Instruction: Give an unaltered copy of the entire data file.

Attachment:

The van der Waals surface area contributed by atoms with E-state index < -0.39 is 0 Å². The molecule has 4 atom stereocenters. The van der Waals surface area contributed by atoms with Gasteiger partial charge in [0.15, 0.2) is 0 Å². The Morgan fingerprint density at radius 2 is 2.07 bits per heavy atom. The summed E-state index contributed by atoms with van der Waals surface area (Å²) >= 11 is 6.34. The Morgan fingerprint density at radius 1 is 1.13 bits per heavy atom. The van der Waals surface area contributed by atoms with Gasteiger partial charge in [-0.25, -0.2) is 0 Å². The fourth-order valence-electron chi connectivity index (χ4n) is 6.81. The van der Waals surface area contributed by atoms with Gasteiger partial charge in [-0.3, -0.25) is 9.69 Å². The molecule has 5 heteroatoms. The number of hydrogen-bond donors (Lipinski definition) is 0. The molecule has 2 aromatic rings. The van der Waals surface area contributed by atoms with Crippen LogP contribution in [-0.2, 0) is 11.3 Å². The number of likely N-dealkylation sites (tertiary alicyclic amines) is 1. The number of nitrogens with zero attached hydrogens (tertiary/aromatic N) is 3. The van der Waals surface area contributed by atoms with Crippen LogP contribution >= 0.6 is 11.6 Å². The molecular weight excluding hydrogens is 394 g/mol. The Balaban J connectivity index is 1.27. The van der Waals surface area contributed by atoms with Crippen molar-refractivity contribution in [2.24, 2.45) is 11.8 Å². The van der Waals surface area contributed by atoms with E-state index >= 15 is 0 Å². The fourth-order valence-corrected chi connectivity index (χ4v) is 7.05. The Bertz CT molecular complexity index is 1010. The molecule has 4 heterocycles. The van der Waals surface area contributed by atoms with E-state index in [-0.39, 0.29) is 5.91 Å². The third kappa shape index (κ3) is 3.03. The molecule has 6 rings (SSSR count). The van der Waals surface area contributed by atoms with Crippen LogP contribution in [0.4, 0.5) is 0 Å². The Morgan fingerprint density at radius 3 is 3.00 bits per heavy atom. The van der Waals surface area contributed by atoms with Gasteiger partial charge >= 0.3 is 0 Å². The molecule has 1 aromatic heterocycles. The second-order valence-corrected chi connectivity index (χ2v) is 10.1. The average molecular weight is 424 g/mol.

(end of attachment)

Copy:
The van der Waals surface area contributed by atoms with E-state index < -0.39 is 0 Å². The molecule has 4 atom stereocenters. The van der Waals surface area contributed by atoms with Gasteiger partial charge in [0.15, 0.2) is 0 Å². The Morgan fingerprint density at radius 2 is 2.07 bits per heavy atom. The summed E-state index contributed by atoms with van der Waals surface area (Å²) >= 11 is 6.34. The Morgan fingerprint density at radius 1 is 1.13 bits per heavy atom. The van der Waals surface area contributed by atoms with Gasteiger partial charge in [-0.25, -0.2) is 0 Å². The fourth-order valence-electron chi connectivity index (χ4n) is 6.81. The van der Waals surface area contributed by atoms with Gasteiger partial charge in [-0.3, -0.25) is 9.69 Å². The molecule has 5 heteroatoms. The number of hydrogen-bond donors (Lipinski definition) is 0. The molecule has 2 aromatic rings. The van der Waals surface area contributed by atoms with Crippen LogP contribution in [-0.2, 0) is 11.3 Å². The number of likely N-dealkylation sites (tertiary alicyclic amines) is 1. The number of nitrogens with zero attached hydrogens (tertiary/aromatic N) is 3. The van der Waals surface area contributed by atoms with Crippen LogP contribution >= 0.6 is 11.6 Å². The molecular weight excluding hydrogens is 394 g/mol. The Balaban J connectivity index is 1.27. The van der Waals surface area contributed by atoms with Crippen molar-refractivity contribution in [2.24, 2.45) is 11.8 Å². The van der Waals surface area contributed by atoms with E-state index >= 15 is 0 Å². The fourth-order valence-corrected chi connectivity index (χ4v) is 7.05. The Bertz CT molecular complexity index is 1010. The molecule has 4 heterocycles. The van der Waals surface area contributed by atoms with E-state index in [-0.39, 0.29) is 5.91 Å². The third kappa shape index (κ3) is 3.03. The molecule has 6 rings (SSSR count). The van der Waals surface area contributed by atoms with Crippen LogP contribution in [0.4, 0.5) is 0 Å². The Morgan fingerprint density at radius 3 is 3.00 bits per heavy atom. The van der Waals surface area contributed by atoms with Gasteiger partial charge >= 0.3 is 0 Å². The molecule has 1 aromatic heterocycles. The second-order valence-corrected chi connectivity index (χ2v) is 10.1. The average molecular weight is 424 g/mol.